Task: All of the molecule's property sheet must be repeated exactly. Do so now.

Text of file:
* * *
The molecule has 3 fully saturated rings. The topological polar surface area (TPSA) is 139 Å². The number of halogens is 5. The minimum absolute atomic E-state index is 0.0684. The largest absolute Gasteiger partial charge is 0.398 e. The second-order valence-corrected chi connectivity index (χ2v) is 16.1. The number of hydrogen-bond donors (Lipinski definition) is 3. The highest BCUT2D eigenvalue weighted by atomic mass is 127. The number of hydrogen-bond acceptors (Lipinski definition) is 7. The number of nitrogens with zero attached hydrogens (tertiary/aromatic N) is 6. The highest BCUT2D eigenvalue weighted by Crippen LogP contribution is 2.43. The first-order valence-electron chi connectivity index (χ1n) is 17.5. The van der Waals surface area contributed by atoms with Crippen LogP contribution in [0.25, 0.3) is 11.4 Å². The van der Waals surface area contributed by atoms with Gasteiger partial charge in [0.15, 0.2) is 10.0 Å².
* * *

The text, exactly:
The molecule has 3 fully saturated rings. The topological polar surface area (TPSA) is 139 Å². The number of halogens is 5. The minimum absolute atomic E-state index is 0.0684. The largest absolute Gasteiger partial charge is 0.398 e. The second-order valence-corrected chi connectivity index (χ2v) is 16.1. The number of hydrogen-bond donors (Lipinski definition) is 3. The highest BCUT2D eigenvalue weighted by atomic mass is 127. The number of hydrogen-bond acceptors (Lipinski definition) is 7. The number of nitrogens with zero attached hydrogens (tertiary/aromatic N) is 6. The highest BCUT2D eigenvalue weighted by Crippen LogP contribution is 2.43. The first-order valence-electron chi connectivity index (χ1n) is 17.5. The van der Waals surface area contributed by atoms with Crippen LogP contribution in [0.25, 0.3) is 11.4 Å². The van der Waals surface area contributed by atoms with Gasteiger partial charge in [0.15, 0.2) is 10.0 Å².